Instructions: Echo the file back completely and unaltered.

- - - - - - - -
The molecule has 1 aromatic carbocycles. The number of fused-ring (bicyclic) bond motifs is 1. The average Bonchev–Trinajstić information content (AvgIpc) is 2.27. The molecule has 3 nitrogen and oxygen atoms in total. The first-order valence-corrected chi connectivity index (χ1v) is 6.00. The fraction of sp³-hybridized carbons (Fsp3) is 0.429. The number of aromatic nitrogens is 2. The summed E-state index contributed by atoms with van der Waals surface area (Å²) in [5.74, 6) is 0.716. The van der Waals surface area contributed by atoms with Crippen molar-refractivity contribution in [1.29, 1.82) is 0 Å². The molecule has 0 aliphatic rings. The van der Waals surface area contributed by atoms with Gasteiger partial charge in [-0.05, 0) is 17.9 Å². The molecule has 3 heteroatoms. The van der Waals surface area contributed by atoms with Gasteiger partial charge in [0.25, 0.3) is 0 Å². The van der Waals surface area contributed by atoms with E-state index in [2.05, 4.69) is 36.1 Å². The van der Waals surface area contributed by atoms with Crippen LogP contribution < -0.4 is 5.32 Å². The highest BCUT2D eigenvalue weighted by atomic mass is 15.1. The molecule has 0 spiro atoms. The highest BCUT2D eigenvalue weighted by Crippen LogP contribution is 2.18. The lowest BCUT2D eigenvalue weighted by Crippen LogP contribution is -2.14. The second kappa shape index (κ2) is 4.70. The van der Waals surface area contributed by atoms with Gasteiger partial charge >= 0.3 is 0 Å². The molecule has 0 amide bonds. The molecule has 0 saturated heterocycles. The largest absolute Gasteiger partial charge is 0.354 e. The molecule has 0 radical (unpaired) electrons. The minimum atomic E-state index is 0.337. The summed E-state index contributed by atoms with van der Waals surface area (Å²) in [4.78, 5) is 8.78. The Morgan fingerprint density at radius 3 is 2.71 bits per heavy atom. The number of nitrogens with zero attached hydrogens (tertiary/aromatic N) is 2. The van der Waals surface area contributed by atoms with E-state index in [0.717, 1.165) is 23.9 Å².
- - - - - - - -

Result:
The molecule has 1 aromatic carbocycles. The number of fused-ring (bicyclic) bond motifs is 1. The average Bonchev–Trinajstić information content (AvgIpc) is 2.27. The molecule has 3 nitrogen and oxygen atoms in total. The first-order valence-corrected chi connectivity index (χ1v) is 6.00. The fraction of sp³-hybridized carbons (Fsp3) is 0.429. The number of aromatic nitrogens is 2. The summed E-state index contributed by atoms with van der Waals surface area (Å²) in [5.74, 6) is 0.716. The van der Waals surface area contributed by atoms with Crippen molar-refractivity contribution in [1.29, 1.82) is 0 Å². The molecule has 0 aliphatic rings. The van der Waals surface area contributed by atoms with Gasteiger partial charge in [-0.05, 0) is 17.9 Å². The molecule has 3 heteroatoms. The van der Waals surface area contributed by atoms with Gasteiger partial charge in [0.25, 0.3) is 0 Å². The van der Waals surface area contributed by atoms with E-state index in [2.05, 4.69) is 36.1 Å². The van der Waals surface area contributed by atoms with Crippen LogP contribution < -0.4 is 5.32 Å². The highest BCUT2D eigenvalue weighted by atomic mass is 15.1. The molecule has 0 spiro atoms. The highest BCUT2D eigenvalue weighted by Crippen LogP contribution is 2.18. The lowest BCUT2D eigenvalue weighted by Crippen LogP contribution is -2.14. The second kappa shape index (κ2) is 4.70. The van der Waals surface area contributed by atoms with Gasteiger partial charge >= 0.3 is 0 Å². The molecule has 0 amide bonds. The molecule has 0 saturated heterocycles. The largest absolute Gasteiger partial charge is 0.354 e. The molecule has 0 radical (unpaired) electrons. The minimum atomic E-state index is 0.337. The summed E-state index contributed by atoms with van der Waals surface area (Å²) in [4.78, 5) is 8.78. The Morgan fingerprint density at radius 3 is 2.71 bits per heavy atom. The number of nitrogens with zero attached hydrogens (tertiary/aromatic N) is 2. The van der Waals surface area contributed by atoms with E-state index in [0.717, 1.165) is 23.9 Å².